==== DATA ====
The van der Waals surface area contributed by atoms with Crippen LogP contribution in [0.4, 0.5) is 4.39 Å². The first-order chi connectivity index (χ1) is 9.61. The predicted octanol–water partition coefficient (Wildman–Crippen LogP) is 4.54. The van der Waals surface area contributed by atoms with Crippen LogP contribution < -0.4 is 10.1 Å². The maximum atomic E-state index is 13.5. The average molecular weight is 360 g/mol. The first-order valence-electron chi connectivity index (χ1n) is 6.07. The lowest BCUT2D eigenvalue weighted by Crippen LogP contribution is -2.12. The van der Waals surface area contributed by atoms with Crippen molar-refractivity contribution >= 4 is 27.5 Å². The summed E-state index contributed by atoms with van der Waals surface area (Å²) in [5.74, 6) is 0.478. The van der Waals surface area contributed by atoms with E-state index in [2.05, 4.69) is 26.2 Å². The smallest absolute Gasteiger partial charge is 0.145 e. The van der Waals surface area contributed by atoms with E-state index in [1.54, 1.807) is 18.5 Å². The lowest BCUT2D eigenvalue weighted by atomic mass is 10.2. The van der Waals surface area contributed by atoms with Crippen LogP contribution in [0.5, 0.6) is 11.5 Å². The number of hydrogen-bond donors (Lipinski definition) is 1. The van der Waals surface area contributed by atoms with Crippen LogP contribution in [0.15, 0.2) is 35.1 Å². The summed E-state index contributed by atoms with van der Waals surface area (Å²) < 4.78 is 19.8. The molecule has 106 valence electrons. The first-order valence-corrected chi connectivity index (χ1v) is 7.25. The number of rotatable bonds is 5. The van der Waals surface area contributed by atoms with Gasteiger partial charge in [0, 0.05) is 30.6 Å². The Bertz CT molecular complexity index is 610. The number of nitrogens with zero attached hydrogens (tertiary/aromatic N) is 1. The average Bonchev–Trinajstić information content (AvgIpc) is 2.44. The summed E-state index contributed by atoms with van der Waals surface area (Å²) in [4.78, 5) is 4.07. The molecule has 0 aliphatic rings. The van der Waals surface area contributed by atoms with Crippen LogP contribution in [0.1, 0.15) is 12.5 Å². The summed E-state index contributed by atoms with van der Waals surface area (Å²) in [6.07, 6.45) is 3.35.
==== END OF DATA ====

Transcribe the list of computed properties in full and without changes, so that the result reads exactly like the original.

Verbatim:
The van der Waals surface area contributed by atoms with Crippen LogP contribution in [0.4, 0.5) is 4.39 Å². The first-order chi connectivity index (χ1) is 9.61. The predicted octanol–water partition coefficient (Wildman–Crippen LogP) is 4.54. The van der Waals surface area contributed by atoms with Crippen LogP contribution < -0.4 is 10.1 Å². The maximum atomic E-state index is 13.5. The average molecular weight is 360 g/mol. The first-order valence-electron chi connectivity index (χ1n) is 6.07. The lowest BCUT2D eigenvalue weighted by Crippen LogP contribution is -2.12. The van der Waals surface area contributed by atoms with Crippen molar-refractivity contribution >= 4 is 27.5 Å². The summed E-state index contributed by atoms with van der Waals surface area (Å²) in [5.74, 6) is 0.478. The van der Waals surface area contributed by atoms with E-state index in [2.05, 4.69) is 26.2 Å². The smallest absolute Gasteiger partial charge is 0.145 e. The van der Waals surface area contributed by atoms with E-state index in [1.54, 1.807) is 18.5 Å². The lowest BCUT2D eigenvalue weighted by atomic mass is 10.2. The van der Waals surface area contributed by atoms with Crippen LogP contribution in [0.5, 0.6) is 11.5 Å². The number of hydrogen-bond donors (Lipinski definition) is 1. The van der Waals surface area contributed by atoms with Crippen LogP contribution in [0.15, 0.2) is 35.1 Å². The summed E-state index contributed by atoms with van der Waals surface area (Å²) < 4.78 is 19.8. The molecule has 106 valence electrons. The first-order valence-corrected chi connectivity index (χ1v) is 7.25. The number of rotatable bonds is 5. The van der Waals surface area contributed by atoms with Gasteiger partial charge in [0, 0.05) is 30.6 Å². The Bertz CT molecular complexity index is 610. The number of nitrogens with zero attached hydrogens (tertiary/aromatic N) is 1. The average Bonchev–Trinajstić information content (AvgIpc) is 2.44. The summed E-state index contributed by atoms with van der Waals surface area (Å²) in [4.78, 5) is 4.07. The molecule has 0 aliphatic rings. The van der Waals surface area contributed by atoms with Crippen LogP contribution in [0.1, 0.15) is 12.5 Å². The summed E-state index contributed by atoms with van der Waals surface area (Å²) in [6.07, 6.45) is 3.35.